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Menopause matters

 


Dr Cecilia Akrisie Anim CBE, Former President, Royal College of Nurs

Social care employees are predominantly female many of whom are in their late 40s to mid-50s. A significant number will be experience symptoms associated with the menopause and as such need to be supported.

Menopause is when a woman stops having periods as she reaches the end of her reproductive life. This is not usually abrupt but a gradual process during which women experience peri-menopause before reaching post menopause.

The impact of this differs from woman to woman and the symptoms can vary in severity and type. The average age in the UK is 51 years and it is important that women need to be supported at work due to the impact on their quality of life.

The menopause happens at a stage in a women’s life which may in itself be a period of change; for example children may be leaving home, women may be experiencing relationship problems or find themselves single, they may be caring for elderly parents or have long term health issues themselves.

There is another 1-10% of the population who experience early menopause due to ovarian insufficiency or a surgical removal of the ovaries and will have the same symptoms in addition to being infertile.

Menopause can be viewed as a liberation from periods and pregnancy and for employers the benefit could be no need for maternity leave.

Menopause can also be associated with physiological and psychological effects both at home and in the workplace.

Employers support in the workplace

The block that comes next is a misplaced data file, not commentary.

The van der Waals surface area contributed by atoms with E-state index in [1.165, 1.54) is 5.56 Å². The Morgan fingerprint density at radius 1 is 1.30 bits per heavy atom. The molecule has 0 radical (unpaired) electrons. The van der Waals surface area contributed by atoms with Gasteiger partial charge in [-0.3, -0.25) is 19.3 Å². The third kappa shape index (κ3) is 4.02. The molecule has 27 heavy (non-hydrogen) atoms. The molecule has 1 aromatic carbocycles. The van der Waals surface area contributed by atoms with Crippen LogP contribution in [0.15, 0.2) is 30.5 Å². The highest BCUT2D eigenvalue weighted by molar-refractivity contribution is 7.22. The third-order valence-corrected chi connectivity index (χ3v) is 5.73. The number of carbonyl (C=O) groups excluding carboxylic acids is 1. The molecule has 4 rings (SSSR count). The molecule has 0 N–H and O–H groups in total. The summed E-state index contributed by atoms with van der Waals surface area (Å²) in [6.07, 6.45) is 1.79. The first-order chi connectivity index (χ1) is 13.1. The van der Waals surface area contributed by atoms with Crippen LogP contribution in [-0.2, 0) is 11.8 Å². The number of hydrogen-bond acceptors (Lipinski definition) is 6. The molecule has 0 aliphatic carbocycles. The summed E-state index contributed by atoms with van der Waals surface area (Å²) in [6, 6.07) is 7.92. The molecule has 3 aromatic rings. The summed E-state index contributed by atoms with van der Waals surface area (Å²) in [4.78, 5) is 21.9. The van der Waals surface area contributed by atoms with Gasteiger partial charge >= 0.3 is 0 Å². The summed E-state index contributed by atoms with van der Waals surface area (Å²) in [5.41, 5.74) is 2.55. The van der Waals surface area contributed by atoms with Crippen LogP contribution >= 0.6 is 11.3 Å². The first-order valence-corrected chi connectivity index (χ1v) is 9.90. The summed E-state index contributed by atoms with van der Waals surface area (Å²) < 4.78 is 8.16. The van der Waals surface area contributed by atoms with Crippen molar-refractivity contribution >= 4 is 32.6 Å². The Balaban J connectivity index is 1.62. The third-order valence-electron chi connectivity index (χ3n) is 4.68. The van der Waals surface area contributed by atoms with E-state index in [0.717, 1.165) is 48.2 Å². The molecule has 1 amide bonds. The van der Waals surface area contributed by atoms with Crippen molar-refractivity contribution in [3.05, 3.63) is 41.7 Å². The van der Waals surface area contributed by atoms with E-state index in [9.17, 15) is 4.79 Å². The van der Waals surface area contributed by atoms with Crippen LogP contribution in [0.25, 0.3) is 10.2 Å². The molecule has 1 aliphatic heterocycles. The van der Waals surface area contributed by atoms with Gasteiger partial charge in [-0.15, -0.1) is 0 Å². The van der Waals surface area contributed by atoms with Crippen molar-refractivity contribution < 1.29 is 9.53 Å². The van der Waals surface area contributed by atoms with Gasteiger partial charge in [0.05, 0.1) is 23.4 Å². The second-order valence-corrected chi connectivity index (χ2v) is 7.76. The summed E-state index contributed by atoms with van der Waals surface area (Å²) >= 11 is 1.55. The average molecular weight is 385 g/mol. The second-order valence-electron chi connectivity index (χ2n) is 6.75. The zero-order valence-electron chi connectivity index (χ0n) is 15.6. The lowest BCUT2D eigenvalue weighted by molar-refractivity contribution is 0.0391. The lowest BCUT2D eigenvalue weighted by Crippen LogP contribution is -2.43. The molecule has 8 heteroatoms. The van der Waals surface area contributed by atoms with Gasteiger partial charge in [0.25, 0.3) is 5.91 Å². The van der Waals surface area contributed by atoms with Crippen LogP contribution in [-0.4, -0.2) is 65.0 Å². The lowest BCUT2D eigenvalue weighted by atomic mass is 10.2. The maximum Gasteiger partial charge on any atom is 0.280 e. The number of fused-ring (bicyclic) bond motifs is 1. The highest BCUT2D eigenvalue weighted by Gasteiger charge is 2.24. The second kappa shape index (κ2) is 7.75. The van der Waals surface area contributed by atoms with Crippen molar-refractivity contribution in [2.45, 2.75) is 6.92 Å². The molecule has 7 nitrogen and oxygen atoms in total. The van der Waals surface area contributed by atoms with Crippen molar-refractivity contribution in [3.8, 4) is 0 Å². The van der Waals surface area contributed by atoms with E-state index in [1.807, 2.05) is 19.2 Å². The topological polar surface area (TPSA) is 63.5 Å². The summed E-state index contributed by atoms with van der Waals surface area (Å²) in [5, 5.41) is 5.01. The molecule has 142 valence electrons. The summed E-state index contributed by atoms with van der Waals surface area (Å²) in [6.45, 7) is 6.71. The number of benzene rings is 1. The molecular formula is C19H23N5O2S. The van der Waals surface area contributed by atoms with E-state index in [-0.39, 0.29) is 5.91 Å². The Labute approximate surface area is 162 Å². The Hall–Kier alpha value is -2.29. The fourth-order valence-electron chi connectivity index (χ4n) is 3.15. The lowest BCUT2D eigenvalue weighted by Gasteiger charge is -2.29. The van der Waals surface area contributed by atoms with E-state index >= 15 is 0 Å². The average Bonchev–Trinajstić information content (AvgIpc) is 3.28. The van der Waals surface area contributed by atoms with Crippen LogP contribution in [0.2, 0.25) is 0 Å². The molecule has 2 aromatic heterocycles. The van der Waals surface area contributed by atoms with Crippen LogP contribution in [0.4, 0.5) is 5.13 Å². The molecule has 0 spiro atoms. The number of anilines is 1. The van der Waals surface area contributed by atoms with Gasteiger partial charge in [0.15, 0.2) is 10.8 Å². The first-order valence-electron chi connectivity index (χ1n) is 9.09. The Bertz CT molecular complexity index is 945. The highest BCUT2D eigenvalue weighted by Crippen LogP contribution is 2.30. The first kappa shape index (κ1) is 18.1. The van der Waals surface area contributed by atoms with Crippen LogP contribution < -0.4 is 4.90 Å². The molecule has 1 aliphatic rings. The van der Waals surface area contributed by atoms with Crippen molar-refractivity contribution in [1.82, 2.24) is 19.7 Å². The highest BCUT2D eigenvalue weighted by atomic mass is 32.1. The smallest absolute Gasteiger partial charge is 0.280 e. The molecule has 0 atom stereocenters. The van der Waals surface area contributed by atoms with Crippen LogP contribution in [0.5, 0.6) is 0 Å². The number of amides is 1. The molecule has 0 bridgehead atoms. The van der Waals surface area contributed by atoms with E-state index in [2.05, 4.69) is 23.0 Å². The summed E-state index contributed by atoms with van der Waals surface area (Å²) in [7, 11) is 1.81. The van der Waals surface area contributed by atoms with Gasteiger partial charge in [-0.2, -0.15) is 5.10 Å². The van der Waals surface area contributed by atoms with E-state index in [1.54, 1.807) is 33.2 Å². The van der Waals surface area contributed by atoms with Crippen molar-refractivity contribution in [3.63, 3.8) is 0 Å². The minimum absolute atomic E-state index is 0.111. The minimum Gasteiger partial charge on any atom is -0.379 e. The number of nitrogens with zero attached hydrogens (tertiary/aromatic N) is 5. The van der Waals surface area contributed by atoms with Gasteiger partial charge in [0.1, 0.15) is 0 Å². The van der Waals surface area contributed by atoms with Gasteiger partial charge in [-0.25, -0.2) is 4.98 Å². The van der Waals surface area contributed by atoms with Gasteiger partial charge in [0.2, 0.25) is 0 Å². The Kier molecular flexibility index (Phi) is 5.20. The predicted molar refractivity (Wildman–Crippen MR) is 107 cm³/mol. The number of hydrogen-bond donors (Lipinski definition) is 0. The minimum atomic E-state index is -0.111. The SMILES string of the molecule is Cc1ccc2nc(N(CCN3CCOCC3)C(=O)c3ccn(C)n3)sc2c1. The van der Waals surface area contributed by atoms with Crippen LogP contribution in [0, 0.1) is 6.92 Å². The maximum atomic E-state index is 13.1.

Menopause should be treated as an occupational health issue and as such there is a need for greater awareness in the work environment with a positive work place culture.

The employer has a duty under The Work and Safety at Work Act 1974 for the safety and welfare of all employees as far as reasonably practicably.

There are various measures that an employer can put into place to support this:

  1. Workplace support through occupational health and access to information

 

  1. Workplace adjustments to minimise the effect of symptoms, such as:

 

  • Flexible working
  • Temperature control with increased ventilation
  • Regular  breaks with easy access  to the toilet
  • Workplace wellbeing policies to include the menopause
  • Medical help and advice through women’s health networks
  • Support through counselling and 1-1 meetings, dialogues and conversations, and a healthy work environment for everyone with  peer support

 

  1. Tools for Managers
  • Workplace Passports and symptoms monitoring are useful tools when an employee changes Line Manager, acting as an aide memoire to start a conversation about issues like mental health and wellbeing

 

  1. Reviewing workloads and looking at retraining in order to aid staff retention, such as:

 

  • Sign posting to online resources and networks
  • Agreeing a plan with the employee  to make the necessary adjustments whilst respecting privacy and confidentiality
  • Work Place Adjustment Passport to record conversation between managers and employees
  • An awareness that mood swings, difficulty in concentration or lack of it ,anxiety and depression, headaches, joint pains, sleep disorders and fatigue can impact performance at work
  • Handling absences with sensitively

Finally, it is important to remember that employees have a right to privacy and disclosure under the Data Protection Act, The Equality Act 2010, The GDPR and The Disability Discrimination Act 2010

 

 

Box out:

References

NICE guidelines Menopause diagnosis ang Management 2015

The Menopause at Work for RCN Reps 2017

Cross Govt Menopause Group Publications;

  • Menopause Guiding Principles for Employees & Managers 2019
  • Toolkit Menopause at work Employees 2019
  • Managers Toolkit Supporting Menopause at Work 2019

 

quotes:

 

“Menopause should be treated as an occupational health issue.”

“Social care employees are predominantly females in their late 40s to mid-50s”

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